A lot of you reading this will already be company directors, while some of you may be thinking about setting up a company and becoming a director of it. We’re therefore starting a series of posts about directors of UK companies and the Companies House requirements that relate to them. The starting point for any company director, and therefore the brief first port of call for this series, is to understand the director’s responsibilities and duties.
While a company’s shareholders own the company, they delegate the running of it to the directors (although in a lot of cases the directors and shareholders will be the same people). Clear and fair responsibilities for the directors are important both to protect the interests of shareholders and so the directors themselves know what’s expected of them, what they can do and what they can’t. If directors fail in their responsibilities, the consequences can be severe.
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The Companies Act 2006 lays down several general duties that apply to all directors:
- a duty to act within their powers, as laid out in the company’s Memorandum and Articles of Association as well as other sources
- a duty to promote the success of the company. More on this below.
- a duty to exercise independent judgement
- a duty to exercise reasonable care, skill and diligence
- a duty to avoid conflicts of interest
- a duty not to accept benefits from third parties
- a duty to disclose interests in a proposed transaction or arrangement
the duty to promote the success of the company lies at the heart of a director’s duties
While it has no privileged status in law, the duty to promote the success of the company lies at the heart of a director’s duties. Other directors’ responsibilities, whether or not specified in UK legislation, could be seen as following from that. In promoting the success of the company for the benefit of its shareholders as a whole, the Companies Act says that directors should consider the impact of decisions, the company’s reputation and the interests of other stakeholders including shareholders, employees, suppliers, customers as well as the wider community.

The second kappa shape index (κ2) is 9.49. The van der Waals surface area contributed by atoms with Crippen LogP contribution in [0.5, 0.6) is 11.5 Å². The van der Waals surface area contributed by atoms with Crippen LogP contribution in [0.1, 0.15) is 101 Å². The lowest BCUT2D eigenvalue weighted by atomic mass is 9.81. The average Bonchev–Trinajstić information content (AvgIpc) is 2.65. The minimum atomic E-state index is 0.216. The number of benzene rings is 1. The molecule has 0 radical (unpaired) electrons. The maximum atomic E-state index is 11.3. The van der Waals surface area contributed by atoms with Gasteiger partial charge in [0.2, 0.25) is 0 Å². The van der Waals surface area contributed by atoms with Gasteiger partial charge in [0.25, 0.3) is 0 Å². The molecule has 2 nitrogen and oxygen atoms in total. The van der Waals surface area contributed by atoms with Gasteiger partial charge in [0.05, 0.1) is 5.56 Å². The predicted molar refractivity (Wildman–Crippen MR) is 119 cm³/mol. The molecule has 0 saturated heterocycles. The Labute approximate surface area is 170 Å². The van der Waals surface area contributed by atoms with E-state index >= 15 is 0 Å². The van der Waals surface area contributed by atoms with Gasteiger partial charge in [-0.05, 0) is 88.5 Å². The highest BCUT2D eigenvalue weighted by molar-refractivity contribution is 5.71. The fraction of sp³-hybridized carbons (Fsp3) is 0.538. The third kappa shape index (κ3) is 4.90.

The directors may generally exercise all the company’s powers. However, the company’s Articles of Association may place restrictions on directors’ powers in certain areas – common examples being limitations on the directors’ borrowing on behalf of the company and restrictions on the allotment of new shares in the company. In this way, it is common for the directors to have to offer new shares to existing shareholders before being able to invite applications more widely.
The articles will also define how decisions must be made. While limited company directors will act collectively as a board to bind the company, the articles usually empower the board of directors to delegate powers to individual directors as they consider appropriate. An individual director’s specific responsibilities within a company may differ based on the size of company, the number of directors and the nature of the company’s business. A director’s own role, experience and expertise will also influence their areas and scope of responsibility.
directors’ responsibilities should always be agreed and documented
Given these variations and to support accountability and transparency, directors’ responsibilities should always be agreed and documented. In that way, unnecessary duplication and “gaps” in directors’ responsibilities can be avoided.
There are other specific requirements placed upon directors by case law and other legislation, including:
- the Company Directors’ Disqualification Act 1986;
- the Insolvency Act 1986; and
- the Corporate Manslaughter and Corporate Homicide Act 2007.
More generally, obligations are placed on directors by health and safety legislation. We look elsewhere at a company’s health and safety responsibilities.
In the next of this series on UK company directors, we look at who can and can’t act as directors as well as the process of appointing them.
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